Agricultural drainage is a double-edged sword: helping farmers achieve everincreasing
crop yields to meet consumers’ demands, while providing a short-circuit
through the soil profile for excess water and nutrients. Drainage ditches are an
important pathway as water moves downstream in headwater landscapes. As low
order streams, ditches have the potential to remove and assimilate nutrients. In order
to operate at their maximum nutrient removal potential, ditches should be healthy,
self-sustaining ecosystems that function similarly to natural streams.
The two-stage agricultural drainage ditch is an innovative solution for creating
drainage ditches that behave more like natural streams. A low-flow channel provides
sediment transport during low-flow periods, while benches within the ditch allow for
overbank flow and energy dissipation during high-flow periods. The larger crosssectional
area increases surface contact between water and the ditch at certain flow
depths, which likely enhances nutrient removal.
In this study, a two-stage agricultural drainage ditch was designed and then
constructed in southern Minnesota, USA in the autumn of 2009. Extensive monitoring
of the ditch has been conducted following construction; efforts have focused on
establishing an understanding of the geomorphic, water source, and water quality
aspects of the ditch. Analysis of field measurements from August 2010 show that between 10 and 15 percent of nitrate N entering the ditch was removed within the ditch reach. A slight increase in average channel thalweg elevation has been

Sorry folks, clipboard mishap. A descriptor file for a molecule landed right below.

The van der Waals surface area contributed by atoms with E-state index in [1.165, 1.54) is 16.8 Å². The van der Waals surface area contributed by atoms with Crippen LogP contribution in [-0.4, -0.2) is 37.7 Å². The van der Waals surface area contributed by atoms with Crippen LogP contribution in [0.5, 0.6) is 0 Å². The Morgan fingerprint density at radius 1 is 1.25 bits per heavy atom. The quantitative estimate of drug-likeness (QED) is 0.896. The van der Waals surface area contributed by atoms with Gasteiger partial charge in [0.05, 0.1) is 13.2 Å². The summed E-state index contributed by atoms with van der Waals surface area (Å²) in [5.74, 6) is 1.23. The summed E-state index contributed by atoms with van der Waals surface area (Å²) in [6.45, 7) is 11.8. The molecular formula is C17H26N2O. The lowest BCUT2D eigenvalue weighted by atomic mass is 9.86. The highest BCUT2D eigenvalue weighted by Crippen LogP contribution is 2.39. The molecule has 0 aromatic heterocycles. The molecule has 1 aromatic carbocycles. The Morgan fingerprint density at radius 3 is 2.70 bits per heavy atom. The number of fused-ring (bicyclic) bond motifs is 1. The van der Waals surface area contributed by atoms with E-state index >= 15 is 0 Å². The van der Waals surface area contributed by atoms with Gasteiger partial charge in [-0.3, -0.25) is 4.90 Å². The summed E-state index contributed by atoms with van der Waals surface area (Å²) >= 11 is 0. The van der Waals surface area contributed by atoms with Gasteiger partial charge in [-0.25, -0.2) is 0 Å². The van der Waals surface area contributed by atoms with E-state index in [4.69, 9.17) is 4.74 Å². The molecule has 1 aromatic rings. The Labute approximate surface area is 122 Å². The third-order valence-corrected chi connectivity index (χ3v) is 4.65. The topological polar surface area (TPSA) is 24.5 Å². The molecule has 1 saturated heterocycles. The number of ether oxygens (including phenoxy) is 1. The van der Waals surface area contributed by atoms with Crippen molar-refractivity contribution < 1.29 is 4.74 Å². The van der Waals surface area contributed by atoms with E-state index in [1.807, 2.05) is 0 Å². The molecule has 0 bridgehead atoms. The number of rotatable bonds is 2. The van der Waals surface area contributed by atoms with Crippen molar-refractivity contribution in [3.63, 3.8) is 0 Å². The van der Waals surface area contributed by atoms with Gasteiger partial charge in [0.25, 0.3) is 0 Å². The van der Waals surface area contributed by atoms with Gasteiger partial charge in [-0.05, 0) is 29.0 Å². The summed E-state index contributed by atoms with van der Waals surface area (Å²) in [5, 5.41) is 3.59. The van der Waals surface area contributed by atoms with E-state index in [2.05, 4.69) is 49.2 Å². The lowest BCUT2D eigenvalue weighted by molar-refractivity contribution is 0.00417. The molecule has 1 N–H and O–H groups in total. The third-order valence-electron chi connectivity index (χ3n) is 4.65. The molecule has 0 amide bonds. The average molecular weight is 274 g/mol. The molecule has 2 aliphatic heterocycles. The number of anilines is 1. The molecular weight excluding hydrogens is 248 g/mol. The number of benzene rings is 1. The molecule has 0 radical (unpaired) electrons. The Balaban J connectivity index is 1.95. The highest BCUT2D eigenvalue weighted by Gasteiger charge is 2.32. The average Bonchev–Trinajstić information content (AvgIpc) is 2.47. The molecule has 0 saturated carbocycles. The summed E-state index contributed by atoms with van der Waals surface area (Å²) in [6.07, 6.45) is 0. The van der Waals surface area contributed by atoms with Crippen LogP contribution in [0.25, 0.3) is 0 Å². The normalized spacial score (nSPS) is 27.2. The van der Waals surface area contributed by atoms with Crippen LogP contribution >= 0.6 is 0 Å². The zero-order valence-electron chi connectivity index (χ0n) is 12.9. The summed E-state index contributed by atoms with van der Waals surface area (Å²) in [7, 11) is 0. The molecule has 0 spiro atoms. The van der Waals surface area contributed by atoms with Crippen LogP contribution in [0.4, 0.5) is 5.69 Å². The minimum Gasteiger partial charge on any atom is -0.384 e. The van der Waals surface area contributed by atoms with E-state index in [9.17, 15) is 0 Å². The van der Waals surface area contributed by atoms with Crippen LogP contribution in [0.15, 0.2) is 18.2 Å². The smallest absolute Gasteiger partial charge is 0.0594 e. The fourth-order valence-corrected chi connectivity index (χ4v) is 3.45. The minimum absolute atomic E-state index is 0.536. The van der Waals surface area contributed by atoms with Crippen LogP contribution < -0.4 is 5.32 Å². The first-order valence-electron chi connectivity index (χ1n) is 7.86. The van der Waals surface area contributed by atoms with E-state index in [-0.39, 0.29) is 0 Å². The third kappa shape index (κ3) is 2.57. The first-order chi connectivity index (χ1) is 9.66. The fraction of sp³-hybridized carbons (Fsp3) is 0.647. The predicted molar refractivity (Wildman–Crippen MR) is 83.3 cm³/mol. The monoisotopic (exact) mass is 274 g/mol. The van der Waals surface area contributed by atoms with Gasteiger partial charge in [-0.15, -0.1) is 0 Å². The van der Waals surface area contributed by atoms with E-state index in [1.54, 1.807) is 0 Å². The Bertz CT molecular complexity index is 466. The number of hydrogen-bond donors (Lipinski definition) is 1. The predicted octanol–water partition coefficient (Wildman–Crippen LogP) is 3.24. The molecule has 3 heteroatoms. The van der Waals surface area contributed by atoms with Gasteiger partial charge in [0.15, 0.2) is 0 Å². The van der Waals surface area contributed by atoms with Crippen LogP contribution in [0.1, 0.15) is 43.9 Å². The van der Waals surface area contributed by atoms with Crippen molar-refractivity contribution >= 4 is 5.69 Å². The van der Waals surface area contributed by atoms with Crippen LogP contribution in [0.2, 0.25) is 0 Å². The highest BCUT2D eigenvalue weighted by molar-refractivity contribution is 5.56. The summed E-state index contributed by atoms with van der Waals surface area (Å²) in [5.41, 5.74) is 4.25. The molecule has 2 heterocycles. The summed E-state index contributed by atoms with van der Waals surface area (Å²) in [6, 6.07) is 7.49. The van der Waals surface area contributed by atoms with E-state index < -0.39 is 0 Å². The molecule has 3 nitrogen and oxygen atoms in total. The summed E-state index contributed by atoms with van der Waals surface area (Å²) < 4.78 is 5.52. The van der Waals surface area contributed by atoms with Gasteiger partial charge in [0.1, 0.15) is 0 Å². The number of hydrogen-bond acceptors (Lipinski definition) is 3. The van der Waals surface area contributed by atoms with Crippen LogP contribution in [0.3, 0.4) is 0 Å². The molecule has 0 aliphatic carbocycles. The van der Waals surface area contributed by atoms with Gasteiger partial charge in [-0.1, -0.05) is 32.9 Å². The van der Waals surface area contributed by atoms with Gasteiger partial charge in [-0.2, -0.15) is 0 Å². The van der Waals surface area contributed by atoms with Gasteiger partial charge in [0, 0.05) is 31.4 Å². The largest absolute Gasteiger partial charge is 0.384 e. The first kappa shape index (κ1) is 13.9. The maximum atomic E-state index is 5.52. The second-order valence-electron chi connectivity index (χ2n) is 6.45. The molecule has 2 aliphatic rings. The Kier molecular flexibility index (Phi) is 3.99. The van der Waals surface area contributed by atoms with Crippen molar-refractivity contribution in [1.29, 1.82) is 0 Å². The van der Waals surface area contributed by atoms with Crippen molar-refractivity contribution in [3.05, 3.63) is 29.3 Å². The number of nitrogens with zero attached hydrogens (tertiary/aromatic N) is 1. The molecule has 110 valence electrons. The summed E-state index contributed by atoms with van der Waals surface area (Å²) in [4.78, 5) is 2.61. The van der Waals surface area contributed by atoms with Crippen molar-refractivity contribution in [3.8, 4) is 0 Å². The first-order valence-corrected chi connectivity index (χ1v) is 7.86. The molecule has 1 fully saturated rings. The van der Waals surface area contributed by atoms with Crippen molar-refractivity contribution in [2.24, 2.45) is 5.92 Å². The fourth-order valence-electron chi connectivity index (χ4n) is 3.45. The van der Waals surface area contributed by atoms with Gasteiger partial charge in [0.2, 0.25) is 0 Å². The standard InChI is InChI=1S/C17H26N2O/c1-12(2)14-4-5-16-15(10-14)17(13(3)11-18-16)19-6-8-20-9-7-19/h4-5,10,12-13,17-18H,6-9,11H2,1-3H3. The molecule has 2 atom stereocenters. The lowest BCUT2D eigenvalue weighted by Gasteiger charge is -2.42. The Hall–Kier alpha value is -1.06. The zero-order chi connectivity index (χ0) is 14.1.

measured, while increased pool-riffle sequencing has also been observed. Channel
cross-sectional surveys have showed slight changes in low-flow channel dimensions.
Economic analyses have been performed to measure the feasibility of two-stage ditch
construction. There are situations where predicted cost reductions in periodic ditch
maintenance provide enough savings to offset two-stage channel construction costs.
In other cases, subsidies may be required to economically justify a two-stage system.
An analysis was performed to estimate the cost of additional nitrogen (N) removal
($/kg N removed) in two-stage ditches, using increased N removal as a basis for
subsidies. Results show situations where N removal costs is less than $3 to $4 kg-1 of
N removed, which is competitive with other Best Management Practices.